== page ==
In the UK we have lots of traditional variations of the humble sausage. Southern sausages seem to be milder with more herbs while Northern sausages have less herbs and more spices like cayenne pepper. This could just be local taste, Northerners might argue southern softies couldn’t handle food that was slightly spicy. My theory is that spices like cayenne were first brought into the country through northern ports and therefore taken up by local sausage makers.
The Cumberland sausage is an interesting British regional sausage. It should be made with no filler. It is the only traditional British recipe that was. It also should be slightly spicy. They say the reason this sausage is so meaty and has more pepper than other British sausages is because of German miners brought to Cumbria in 1564 by Queen Elizabeth I. They created jobs and revived a mining industry around Derwent Valley and Keswick. The Cumberland sausage is therefore a blend of German and local Cumbrian tastes. It almost helps me get over of all the times they’ve knocked us out on penalties. The Cumberland is definitely my favourite British regional sausage.
Britain’s Dark Ages and the return of the humble sausage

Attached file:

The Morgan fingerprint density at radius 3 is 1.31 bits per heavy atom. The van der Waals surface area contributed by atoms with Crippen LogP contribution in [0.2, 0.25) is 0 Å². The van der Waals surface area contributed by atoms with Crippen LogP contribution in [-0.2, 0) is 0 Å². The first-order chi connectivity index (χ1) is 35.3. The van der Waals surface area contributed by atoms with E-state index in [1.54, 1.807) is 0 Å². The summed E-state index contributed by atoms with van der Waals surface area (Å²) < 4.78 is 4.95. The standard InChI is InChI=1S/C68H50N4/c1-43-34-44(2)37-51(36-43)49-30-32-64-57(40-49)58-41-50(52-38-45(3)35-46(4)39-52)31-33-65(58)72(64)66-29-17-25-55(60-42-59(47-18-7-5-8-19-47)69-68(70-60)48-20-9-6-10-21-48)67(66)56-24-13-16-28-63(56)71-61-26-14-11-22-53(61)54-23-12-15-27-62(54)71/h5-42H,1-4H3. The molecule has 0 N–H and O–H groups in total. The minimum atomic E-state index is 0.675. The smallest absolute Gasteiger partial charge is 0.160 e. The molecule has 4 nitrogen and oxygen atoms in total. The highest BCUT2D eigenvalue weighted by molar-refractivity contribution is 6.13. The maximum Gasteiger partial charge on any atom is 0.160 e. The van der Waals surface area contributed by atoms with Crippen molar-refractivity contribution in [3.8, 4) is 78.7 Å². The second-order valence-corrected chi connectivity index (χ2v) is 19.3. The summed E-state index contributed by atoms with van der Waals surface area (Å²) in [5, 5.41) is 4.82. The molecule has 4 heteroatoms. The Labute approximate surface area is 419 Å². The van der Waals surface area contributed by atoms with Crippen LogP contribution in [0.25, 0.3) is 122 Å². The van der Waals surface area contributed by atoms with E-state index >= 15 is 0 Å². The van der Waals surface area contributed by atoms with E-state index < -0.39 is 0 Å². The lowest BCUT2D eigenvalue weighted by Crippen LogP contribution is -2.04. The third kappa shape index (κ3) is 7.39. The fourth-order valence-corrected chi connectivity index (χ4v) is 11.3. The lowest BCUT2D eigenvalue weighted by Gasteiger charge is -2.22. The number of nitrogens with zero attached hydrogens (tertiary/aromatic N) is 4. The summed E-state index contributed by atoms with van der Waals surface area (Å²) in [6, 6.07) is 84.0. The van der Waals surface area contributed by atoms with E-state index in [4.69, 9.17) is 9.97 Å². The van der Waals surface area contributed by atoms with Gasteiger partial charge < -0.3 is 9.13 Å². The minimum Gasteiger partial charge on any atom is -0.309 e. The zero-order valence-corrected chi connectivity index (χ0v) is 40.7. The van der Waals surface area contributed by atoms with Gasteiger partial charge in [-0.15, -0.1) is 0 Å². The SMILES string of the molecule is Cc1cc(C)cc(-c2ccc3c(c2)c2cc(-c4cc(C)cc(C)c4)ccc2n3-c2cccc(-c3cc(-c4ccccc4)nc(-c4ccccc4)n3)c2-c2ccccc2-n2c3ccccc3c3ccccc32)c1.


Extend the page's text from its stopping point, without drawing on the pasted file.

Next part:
Although historically the Dark Age was between the 6th and 14th century, it is after the Second World War to the late 1980’s that sausages in the UK had their darkest times. Due to rationing, sausages where pumped full of filler and water with little actual meat. This is where the name ‘banger’ came from. Because the sausages were full of water, when cooked, the steam would make them explode. Unfortunately, as the country recovered from post-war food rationing, butchers saw a chance to make more profit and kept the cheap nasty recipes created just after the war. It is where the saying, ‘there are 3 types of bread, white bread, brown bread and sausages,’ came from. All the fantastic recipes that had evolved since the Romans conquered Britain were forgotten about. We became the laughing stock of the continent. Luckily since the late 1980’s British sausage making has had it’s revival. The quality has massively increased and many old recipes are coming back. All our traditional recipes that aren’t our own creation date back to the 1800’s before the dark times. We are once again making some of, if not, the best sausages in the world!